Now take some wooden stirrers (they should be 5-6mm wide) and cut 18 planks, each one 4.9cm long. I used Starbucks coffee stirrers, and managed to get 3 planks from each stirrer, hence using only 6 stirrers.
Make two groups of 4 planks, and two of 5. Arrange these on a piece of tape, trying to minimize space between each plank, but not bunch them together.
Now glue them onto the inner cardboard counterweight, making sure the side with the tape is facing inward and therefore invisible from the outside.
We're now going to seal off the the top and bottom of the counterweight. Cut two rectangles out of 1mm thick balsa sheet. The dimensions should be as following: 3.3cm x 2.5cm. I'd suggest making these two rectangles slightly larger, and then changing the side lengths if needed to ensure a perfect fit.
Glue these in place.
Now we're going to work on the two "metal" bracers of the counterweight. Cut two strips out of cardpaper, 4mm wide and around 14.5cm long. Bend them both to the shape of the countweight, and glue them each approx. 1cm from each end:
Now, mix some Greenstuff or other putty. Don't take to much, as you'll only be using a minimum of putty. After all, if you still need some you can just mix some more.
Roll it as thin as you can:
Now the race against the clock begins. With a hobby knife, cut a tiny bit one of the ends of the putty, and attach it to one of the counterweight bracers, as if to simulate a bolt. Continue to attach them two by two, all around both bracers. You should end up with this:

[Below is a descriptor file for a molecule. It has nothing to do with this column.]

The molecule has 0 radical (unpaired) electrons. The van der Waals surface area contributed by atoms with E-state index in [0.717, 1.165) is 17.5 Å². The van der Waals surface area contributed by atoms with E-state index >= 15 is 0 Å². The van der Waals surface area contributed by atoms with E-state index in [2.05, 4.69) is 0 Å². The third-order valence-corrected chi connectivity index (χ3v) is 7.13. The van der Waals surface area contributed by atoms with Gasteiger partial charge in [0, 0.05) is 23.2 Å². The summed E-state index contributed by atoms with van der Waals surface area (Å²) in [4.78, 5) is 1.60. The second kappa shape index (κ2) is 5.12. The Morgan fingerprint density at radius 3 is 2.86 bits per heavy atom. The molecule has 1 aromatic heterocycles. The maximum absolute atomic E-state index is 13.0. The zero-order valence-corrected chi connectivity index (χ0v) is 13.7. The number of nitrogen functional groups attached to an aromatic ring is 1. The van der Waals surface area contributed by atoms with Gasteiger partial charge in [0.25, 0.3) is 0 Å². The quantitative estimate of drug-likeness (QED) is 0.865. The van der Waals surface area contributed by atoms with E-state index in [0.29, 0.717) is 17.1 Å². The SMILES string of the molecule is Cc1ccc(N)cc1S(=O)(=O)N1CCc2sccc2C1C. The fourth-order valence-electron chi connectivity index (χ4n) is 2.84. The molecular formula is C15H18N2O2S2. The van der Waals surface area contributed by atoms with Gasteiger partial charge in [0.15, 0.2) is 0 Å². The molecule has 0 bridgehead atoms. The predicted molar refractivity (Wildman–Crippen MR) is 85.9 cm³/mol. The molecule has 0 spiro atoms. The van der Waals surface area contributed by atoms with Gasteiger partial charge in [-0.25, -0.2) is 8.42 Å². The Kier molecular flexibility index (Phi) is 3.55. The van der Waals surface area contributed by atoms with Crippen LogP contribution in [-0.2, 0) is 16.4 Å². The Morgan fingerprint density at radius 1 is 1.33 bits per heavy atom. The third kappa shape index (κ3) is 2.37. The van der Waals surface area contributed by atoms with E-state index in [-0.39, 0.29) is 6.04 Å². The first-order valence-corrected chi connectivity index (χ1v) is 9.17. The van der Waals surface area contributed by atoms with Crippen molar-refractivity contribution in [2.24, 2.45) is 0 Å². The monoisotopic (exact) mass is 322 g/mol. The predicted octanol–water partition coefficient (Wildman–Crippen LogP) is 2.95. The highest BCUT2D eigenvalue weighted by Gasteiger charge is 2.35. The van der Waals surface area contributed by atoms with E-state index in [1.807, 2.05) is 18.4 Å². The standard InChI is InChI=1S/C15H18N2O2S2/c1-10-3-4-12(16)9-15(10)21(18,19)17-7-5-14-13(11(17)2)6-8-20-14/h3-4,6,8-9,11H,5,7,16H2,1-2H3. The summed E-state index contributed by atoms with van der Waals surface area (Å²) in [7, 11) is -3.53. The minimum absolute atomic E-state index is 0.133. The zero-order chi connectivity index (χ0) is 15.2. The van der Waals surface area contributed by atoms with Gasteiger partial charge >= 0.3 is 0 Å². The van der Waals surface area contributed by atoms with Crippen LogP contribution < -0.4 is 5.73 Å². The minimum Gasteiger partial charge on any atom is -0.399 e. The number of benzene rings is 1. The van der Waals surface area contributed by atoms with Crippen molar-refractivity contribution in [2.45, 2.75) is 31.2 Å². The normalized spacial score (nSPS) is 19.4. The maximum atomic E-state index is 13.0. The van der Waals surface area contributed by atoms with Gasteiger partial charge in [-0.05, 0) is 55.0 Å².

Now let it dry.
Once dry, cut a triangular shape with a rounded end out of 3mm balsa. This'll be the attachpoint of the counterweight to the slingbeam.
With a piece of wire, pierce it as on the above photo.*
Now shave around 1mm off of the triangle (a vital step for the sling attachment):
You may now glue this piece in the center of the top of the counterweight. Make sure that it is well centered and completely vertical:
And we are done with the counterweight!Part 3 - The SlingThe Slingbeam
Start by cutting two beams out of 3mm balsa, and tailor them to these specifications:
Now, mark a horizontal line on each beam, 1cm from the rounded end, and as with the counterweight attachpoint, shave 1mm of the inner side of each beam.
Now try to find the center of the rounded end on each beam, and make a small hole, as with the counterweight attachpoint. If done correctly, all three holes (beam, counterweight, beam) should align. Put two pieces of wire through the joint:
Once you're sure everything fits, glue both beams together.
Now make a hole 3cm from the rounded end of the slingbeam, this time big enough for a wooden skewer to fit through. What I did was make an incision through both of them at the same time with a piece of wire, and then enlarge the hole bit by bit with a toothpick and hobby knife until a suitable size was achieved.
If you accidentally break the beam whilst making the hole, just glue both parts back together with superglue, and continue to dig out the hole; my beams both broke several times before I could get a skewer to fit through.
Cut a piece of skewer 4.3cm long, and glue it in place once the sling beam is in its center (1,85cm from each end of the skewer):The Sling
We're going to start by making the slinghook on the slingbeam. Cut a piece of paperclip measuring 1cm, slightly bend one end, and stick it into the the small end of the slingbeam:
Glue it in place.